President Bush suffered a major defeat on his plan to overhaul U.S. immigration laws Thursday when the Senate refused to close debate and advance the legislation.
The bill that would have given a path to U.S. citizenship for millions of illegal immigrants fell 14 votes short of the 60 needed in the 100-member Senate to advance toward a final vote.
Bush has sought an overhaul of U.S. immigration laws for years and this bill may have been his last chance for a significant domestic legislative victory before leaving office when his second term ends in a year and a half.
The president was unable to overcome fierce opposition from fellow Republicans who said it was an amnesty and would do little to stem the flow of illegal immigration into the United States.
The bill tied tough border security and workplace enforcement measures to a plan to legalize an estimated 12 million illegal immigrants and create a temporary worker program sought by business groups. It also would have created a new merit-based system for future immigrants.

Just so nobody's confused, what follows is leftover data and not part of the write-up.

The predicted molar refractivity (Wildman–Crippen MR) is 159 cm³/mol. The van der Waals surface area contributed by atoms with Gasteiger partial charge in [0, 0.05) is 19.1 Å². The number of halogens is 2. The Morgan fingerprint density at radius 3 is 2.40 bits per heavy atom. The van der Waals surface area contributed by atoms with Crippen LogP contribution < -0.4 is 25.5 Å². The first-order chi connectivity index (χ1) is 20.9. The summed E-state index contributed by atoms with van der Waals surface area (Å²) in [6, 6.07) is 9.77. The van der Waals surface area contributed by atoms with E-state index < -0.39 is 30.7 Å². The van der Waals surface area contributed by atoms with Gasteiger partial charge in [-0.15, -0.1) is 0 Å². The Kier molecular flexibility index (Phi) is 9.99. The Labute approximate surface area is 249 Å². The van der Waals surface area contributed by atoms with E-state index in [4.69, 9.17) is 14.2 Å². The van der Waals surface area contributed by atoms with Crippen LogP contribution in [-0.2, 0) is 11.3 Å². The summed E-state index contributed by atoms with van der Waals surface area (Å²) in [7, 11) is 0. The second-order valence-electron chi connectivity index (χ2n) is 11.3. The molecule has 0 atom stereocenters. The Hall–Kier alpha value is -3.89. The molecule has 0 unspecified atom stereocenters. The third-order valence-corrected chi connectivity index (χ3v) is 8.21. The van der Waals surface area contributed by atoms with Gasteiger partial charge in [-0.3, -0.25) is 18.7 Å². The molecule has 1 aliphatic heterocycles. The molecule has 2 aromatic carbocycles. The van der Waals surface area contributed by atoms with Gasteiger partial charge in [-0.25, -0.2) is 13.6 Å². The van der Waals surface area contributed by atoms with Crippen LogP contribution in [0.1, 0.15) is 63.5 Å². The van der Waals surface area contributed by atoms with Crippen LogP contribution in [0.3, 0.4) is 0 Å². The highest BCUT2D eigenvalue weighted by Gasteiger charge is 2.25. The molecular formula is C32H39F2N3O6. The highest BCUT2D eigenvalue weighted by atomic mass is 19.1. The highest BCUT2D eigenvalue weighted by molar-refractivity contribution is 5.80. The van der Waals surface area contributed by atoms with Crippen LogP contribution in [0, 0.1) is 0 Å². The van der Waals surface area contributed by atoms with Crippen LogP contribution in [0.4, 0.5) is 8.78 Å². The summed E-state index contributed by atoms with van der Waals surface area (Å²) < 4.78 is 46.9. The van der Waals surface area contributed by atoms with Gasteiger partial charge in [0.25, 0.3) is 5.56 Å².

Lawmakers are unlikely to return to comprehensive immigration reform before next year's presidential election. It is already an issue in the campaign.
The bill was also opposed by some labor unions, who said its temporary worker program would have created create an underclass of cheap laborers. Immigrant groups opposed measures in the bill that limited family migration.